How Much is Too Much?


The coach from the Woodlands in Houston, Texas presented at the MITCA Clinic. I was able to attend his first talk which was quite entertaining and informative. He has a very successful program in terms of state championships as well having his athletes go onto compete in college. What did bother me was his emphasis on getting his athlete to 100 miles a week. I just do not think that is necessary at that age. That is too much, too soon. It reminds me of the old saying: how do you keep them down on the farm after they have seen Paree? Where do they go from there? How do they progress? I would rather see a broader foundation of work capacity and athleticism. I know the young Kenyans run a lot of miles, but we must also consider their overall lifestyle. Their success has a lot to do with upward mobility. Our kids today generally do not come from as good a movement base as they did in the past. I post this not to be critical, but to get people to think that there are other approaches. 100 miles a week in not a magic solution, I have coached high school athletes who certainly were capable of running 100 mile weeks, but I not sure if they would have been faster. In the mid Seventies there were a large number of athletes who were running 100 plus miles a week, to my knowledge only one or two eventually achieved world class status. In the 1975 California High School State meet my athlete ran 8:56 Two mile for fifth place. He ran 50 to 55 miles a week. The top four ranged from 95 to 120 miles a week. Maybe had he reached that milage level he would have run much faster, but I really do not think so. Remember volume is not a biomotor quality. That being said I also understand there are many roads to Rome, chose the one that works for your athletes.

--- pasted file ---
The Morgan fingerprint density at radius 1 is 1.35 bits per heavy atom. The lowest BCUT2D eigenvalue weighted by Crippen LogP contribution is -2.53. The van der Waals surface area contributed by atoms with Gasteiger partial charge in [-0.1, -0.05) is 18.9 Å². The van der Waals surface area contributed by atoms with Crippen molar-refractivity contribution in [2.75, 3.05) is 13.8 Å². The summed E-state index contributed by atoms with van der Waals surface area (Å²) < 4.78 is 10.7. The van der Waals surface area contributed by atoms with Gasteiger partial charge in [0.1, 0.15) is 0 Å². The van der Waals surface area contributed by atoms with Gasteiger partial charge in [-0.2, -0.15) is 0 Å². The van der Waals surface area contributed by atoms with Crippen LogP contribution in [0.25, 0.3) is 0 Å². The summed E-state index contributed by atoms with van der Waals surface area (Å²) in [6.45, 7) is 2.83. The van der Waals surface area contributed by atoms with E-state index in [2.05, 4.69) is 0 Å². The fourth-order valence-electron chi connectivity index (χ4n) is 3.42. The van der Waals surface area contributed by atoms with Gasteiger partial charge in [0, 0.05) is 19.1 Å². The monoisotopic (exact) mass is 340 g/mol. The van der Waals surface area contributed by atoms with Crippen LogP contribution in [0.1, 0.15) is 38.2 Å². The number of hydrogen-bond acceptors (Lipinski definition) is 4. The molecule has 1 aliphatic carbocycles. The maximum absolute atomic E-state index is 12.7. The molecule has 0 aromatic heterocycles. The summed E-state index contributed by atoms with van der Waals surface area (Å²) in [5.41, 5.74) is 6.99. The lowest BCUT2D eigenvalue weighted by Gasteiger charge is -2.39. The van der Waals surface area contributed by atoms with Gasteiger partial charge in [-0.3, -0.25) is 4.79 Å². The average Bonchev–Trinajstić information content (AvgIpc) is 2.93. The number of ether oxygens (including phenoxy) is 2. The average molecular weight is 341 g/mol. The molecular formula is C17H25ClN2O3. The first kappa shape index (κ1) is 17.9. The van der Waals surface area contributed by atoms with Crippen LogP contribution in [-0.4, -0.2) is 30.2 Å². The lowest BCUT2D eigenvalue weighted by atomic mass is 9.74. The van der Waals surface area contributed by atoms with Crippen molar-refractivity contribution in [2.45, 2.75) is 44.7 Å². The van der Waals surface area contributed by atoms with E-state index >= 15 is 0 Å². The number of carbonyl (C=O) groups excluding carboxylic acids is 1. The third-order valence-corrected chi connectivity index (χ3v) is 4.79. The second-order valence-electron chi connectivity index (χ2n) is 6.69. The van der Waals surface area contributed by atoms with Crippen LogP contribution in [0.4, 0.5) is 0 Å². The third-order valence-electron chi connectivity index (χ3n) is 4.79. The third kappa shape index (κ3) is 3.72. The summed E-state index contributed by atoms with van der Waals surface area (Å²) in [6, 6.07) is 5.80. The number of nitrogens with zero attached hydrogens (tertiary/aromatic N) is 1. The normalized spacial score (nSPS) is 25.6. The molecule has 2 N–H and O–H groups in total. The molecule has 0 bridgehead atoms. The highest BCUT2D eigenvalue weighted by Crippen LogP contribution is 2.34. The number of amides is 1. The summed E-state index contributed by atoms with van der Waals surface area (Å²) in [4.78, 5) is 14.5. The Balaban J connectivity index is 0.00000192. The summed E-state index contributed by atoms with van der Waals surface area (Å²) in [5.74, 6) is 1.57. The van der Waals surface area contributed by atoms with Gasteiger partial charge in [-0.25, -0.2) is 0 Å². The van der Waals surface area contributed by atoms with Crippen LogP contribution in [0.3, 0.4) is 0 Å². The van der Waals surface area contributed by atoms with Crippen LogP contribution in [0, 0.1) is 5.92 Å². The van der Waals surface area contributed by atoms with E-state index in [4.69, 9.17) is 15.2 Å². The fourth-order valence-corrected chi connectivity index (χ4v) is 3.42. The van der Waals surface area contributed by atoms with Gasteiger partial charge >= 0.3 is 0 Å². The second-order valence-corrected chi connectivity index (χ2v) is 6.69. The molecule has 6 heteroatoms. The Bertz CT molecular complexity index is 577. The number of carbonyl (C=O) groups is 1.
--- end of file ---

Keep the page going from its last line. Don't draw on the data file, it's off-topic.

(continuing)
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Vern Gambetta

Vern Gambetta

Director at Gambetta Sports Training Systems
Vern is the Director of Gambetta Sports Training Systems. He has been the a conditioning coach for several MLS teams as well as the conditioning consultant to the US Men's World Cup Soccer team. Vern is the former Director of Conditioning for the Chicago White Sox and New York Mets. He has lectured and conducted clinics in Canada, Japan, Australia and Europe and has authored six books and over one hundred articles related to coaching and sport performance in a variety of sports. He has a BA in teaching with a coaching minor and an MA in Education with an emphasis in physical education from Stanford University.
Vern Gambetta


Athletic Development Coach & Consultant. Founder of GAIN Network. Proud dad. Love to read everything.
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Vern Gambetta

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